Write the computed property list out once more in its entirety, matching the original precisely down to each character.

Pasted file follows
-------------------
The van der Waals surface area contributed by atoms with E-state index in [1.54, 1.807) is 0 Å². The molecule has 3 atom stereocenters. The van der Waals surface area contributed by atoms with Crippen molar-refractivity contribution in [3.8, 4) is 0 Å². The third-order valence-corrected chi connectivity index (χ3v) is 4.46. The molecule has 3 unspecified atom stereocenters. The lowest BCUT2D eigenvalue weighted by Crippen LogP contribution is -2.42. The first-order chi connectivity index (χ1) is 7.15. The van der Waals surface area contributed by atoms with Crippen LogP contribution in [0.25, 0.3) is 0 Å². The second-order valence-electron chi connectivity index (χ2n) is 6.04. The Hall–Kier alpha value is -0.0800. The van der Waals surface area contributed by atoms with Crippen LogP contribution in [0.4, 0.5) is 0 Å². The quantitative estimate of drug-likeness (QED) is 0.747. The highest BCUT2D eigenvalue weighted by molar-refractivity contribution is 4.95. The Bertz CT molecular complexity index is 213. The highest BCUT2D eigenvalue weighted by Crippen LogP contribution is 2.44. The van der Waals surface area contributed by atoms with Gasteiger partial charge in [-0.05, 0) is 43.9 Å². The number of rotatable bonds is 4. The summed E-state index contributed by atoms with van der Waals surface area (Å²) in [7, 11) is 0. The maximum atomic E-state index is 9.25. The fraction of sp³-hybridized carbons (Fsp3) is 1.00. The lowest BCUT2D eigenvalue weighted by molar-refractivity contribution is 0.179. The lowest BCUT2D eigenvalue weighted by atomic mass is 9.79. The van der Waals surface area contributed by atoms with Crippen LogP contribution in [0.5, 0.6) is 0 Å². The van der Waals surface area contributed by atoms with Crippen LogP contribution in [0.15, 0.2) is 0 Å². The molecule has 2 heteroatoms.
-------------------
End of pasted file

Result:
The van der Waals surface area contributed by atoms with E-state index in [1.54, 1.807) is 0 Å². The molecule has 3 atom stereocenters. The van der Waals surface area contributed by atoms with Crippen molar-refractivity contribution in [3.8, 4) is 0 Å². The third-order valence-corrected chi connectivity index (χ3v) is 4.46. The molecule has 3 unspecified atom stereocenters. The lowest BCUT2D eigenvalue weighted by Crippen LogP contribution is -2.42. The first-order chi connectivity index (χ1) is 7.15. The van der Waals surface area contributed by atoms with Crippen LogP contribution in [0.25, 0.3) is 0 Å². The second-order valence-electron chi connectivity index (χ2n) is 6.04. The Hall–Kier alpha value is -0.0800. The van der Waals surface area contributed by atoms with Crippen LogP contribution in [0.4, 0.5) is 0 Å². The quantitative estimate of drug-likeness (QED) is 0.747. The highest BCUT2D eigenvalue weighted by molar-refractivity contribution is 4.95. The Bertz CT molecular complexity index is 213. The highest BCUT2D eigenvalue weighted by Crippen LogP contribution is 2.44. The van der Waals surface area contributed by atoms with Gasteiger partial charge in [-0.05, 0) is 43.9 Å². The number of rotatable bonds is 4. The summed E-state index contributed by atoms with van der Waals surface area (Å²) in [7, 11) is 0. The maximum atomic E-state index is 9.25. The fraction of sp³-hybridized carbons (Fsp3) is 1.00. The lowest BCUT2D eigenvalue weighted by molar-refractivity contribution is 0.179. The lowest BCUT2D eigenvalue weighted by atomic mass is 9.79. The van der Waals surface area contributed by atoms with Crippen LogP contribution in [0.5, 0.6) is 0 Å². The van der Waals surface area contributed by atoms with Crippen LogP contribution in [0.15, 0.2) is 0 Å². The molecule has 2 heteroatoms.